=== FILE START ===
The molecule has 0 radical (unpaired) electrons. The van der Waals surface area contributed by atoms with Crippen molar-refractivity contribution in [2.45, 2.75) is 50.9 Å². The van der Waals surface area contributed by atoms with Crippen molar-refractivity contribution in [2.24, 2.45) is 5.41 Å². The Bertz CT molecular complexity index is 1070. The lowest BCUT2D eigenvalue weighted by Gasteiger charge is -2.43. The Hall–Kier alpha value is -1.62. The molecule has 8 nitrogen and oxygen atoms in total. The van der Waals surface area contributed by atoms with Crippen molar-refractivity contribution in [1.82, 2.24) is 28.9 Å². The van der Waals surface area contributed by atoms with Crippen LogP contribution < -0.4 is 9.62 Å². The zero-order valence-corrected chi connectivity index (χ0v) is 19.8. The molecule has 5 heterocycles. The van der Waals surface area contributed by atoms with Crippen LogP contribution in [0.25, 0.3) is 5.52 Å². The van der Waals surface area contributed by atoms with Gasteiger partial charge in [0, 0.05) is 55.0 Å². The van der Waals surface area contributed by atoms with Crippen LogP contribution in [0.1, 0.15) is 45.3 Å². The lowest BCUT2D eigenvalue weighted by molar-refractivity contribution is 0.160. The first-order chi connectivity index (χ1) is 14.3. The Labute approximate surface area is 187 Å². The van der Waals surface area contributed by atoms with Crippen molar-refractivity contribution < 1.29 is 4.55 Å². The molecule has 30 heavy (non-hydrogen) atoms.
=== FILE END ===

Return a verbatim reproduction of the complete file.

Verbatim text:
The molecule has 0 radical (unpaired) electrons. The van der Waals surface area contributed by atoms with Crippen molar-refractivity contribution in [2.45, 2.75) is 50.9 Å². The van der Waals surface area contributed by atoms with Crippen molar-refractivity contribution in [2.24, 2.45) is 5.41 Å². The Bertz CT molecular complexity index is 1070. The lowest BCUT2D eigenvalue weighted by Gasteiger charge is -2.43. The Hall–Kier alpha value is -1.62. The molecule has 8 nitrogen and oxygen atoms in total. The van der Waals surface area contributed by atoms with Crippen molar-refractivity contribution in [1.82, 2.24) is 28.9 Å². The van der Waals surface area contributed by atoms with Crippen LogP contribution < -0.4 is 9.62 Å². The zero-order valence-corrected chi connectivity index (χ0v) is 19.8. The molecule has 5 heterocycles. The van der Waals surface area contributed by atoms with Crippen LogP contribution in [0.25, 0.3) is 5.52 Å². The van der Waals surface area contributed by atoms with Gasteiger partial charge in [0, 0.05) is 55.0 Å². The van der Waals surface area contributed by atoms with Crippen LogP contribution in [0.1, 0.15) is 45.3 Å². The lowest BCUT2D eigenvalue weighted by molar-refractivity contribution is 0.160. The first-order chi connectivity index (χ1) is 14.3. The Labute approximate surface area is 187 Å². The van der Waals surface area contributed by atoms with Crippen molar-refractivity contribution < 1.29 is 4.55 Å². The molecule has 30 heavy (non-hydrogen) atoms.